Focused funds are a category of mutual fund investment that comprises a smaller variety in stocks. With this investment scheme, the funds are concentrated on limited variation from only a few sectors, instead of a diverse mixture of different equity positions.
These funds mostly hold their positions in roughly 20-30 companies or less, while other funds hold positions in over 100 companies.
These funds are also known as “best idea funds” owing to their mandate of choosing a limited number of companies for purchasing stocks. The principal aim of these funds is to deliver maximum returns by investing in high performing assets.
One of the principal benefits of investing in ordinary mutual funds is to promote diversity in equity investments. Most mutual funds invest in a large number of companies that have pre-determined weights to save investors from the hassle of selecting each security. Now, while this diversification helps investors to maximise their returns while minimising risks and volatility, on the flip side, they can also present certain drawbacks.
For instance, when investments are spread across various sectors and companies, the returns from them can also get limited because not all companies can outperform simultaneously.
The primary purpose of focused mutual funds is to allocate their holdings across a restricted number of carefully researched equity and debt funds. Even though these funds do not offer the advantages that come with the diversification of funds, they bank on the benefits that come with careful research for selecting stocks.
Thus, returns from these funds are considered to be more volatile. They are riskier than the mutual funds that invest in a large number of stocks but can also deliver higher returns than them. They are also alternatively known as “concentrated funds” or “under-diversified funds”.
The taxation on these funds is similar to that of the tax implications of mutual funds. For instance, these funds can invest in tax-saving equity funds, non-tax saving equity funds, debt funds, SIP, etc. for a limited number of companies. The tax implication on each of these investments is as follows –
The focused equity funds are liable to be taxed according to their short and long term capital gains. The long term capital gains or LTCG of the equity funds are liable to be taxed at the rate of 10% if they exceed the amount of Rs. 1 Lakh. Now, the tax-saving equity funds come with a lock-in period of 36 months, putting all the gains under long-term. Thus, they are known as tax-saving equity funds.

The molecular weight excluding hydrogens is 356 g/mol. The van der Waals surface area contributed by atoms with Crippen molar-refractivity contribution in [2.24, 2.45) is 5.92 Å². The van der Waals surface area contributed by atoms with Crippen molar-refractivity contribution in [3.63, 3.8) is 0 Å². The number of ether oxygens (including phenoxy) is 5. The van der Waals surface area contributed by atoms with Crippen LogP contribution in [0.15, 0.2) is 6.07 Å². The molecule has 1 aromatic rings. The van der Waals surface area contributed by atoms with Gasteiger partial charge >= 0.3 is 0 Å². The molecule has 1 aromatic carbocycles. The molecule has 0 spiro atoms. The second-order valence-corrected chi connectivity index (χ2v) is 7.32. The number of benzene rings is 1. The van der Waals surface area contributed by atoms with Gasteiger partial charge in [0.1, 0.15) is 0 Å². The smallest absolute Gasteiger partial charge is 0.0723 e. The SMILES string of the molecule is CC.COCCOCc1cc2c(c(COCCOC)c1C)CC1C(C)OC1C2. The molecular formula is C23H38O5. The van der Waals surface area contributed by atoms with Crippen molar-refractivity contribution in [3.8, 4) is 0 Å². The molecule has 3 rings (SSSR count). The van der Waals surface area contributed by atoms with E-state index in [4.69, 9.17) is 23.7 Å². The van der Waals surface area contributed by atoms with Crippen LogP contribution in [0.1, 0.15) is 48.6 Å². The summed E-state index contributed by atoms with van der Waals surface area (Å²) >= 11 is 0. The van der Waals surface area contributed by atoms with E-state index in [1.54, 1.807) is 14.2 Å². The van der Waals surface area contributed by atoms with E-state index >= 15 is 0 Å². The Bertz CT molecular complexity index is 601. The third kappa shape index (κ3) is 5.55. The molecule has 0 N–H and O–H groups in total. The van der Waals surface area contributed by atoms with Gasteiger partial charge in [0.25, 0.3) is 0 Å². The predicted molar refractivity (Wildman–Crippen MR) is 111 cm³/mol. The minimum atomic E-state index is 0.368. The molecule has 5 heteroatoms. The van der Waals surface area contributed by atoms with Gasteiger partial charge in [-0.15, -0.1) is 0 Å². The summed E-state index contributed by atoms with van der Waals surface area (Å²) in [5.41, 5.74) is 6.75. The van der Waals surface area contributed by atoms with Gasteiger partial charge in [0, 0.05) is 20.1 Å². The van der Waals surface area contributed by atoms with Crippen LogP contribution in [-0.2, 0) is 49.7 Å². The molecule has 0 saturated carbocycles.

The short term capital gains or STCG are taxed at the rate of 15% if the units are redeemed before the completion of 1 year.
Long Term Capital Gains from debt funds are taxable at 20% post-indexation. Indexation involves factoring in the rise in inflation during the period ranging from the purchase of the funds to their sales.
Focused equity fund investments are usually for veteran investors and individuals with a high-risk appetite. Since these funds are considered to be more volatile, it is best for investors looking for safe investment options to refrain from investing in it.
However, despite the risks they present, these funds are expected to gain more traction in the future. With a promise of higher returns than other mutual funds, they can help investors maximise the gains from their investments.
Additionally, since these funds only invest in several carefully selected securities, they are much more effective in bringing high returns to investors.
Fund managers engaged in selecting companies for investment research them thoroughly before choosing ones with the capability to provide maximum returns. The in-depth assessments of the companies proceed to benefit the investors to quite an extent.
Even though they are high-risk investments, they can provide maximum returns. With focused mutual funds, investors can maximise their capital gains more effectively.
Since mutual funds do not segregate companies and sectors, they can limit the returns by investing in stocks that do not perform well. However, with the concentrated funds, the investment is limited to the stocks of selective companies, thus negating the limitation of mutual funds.
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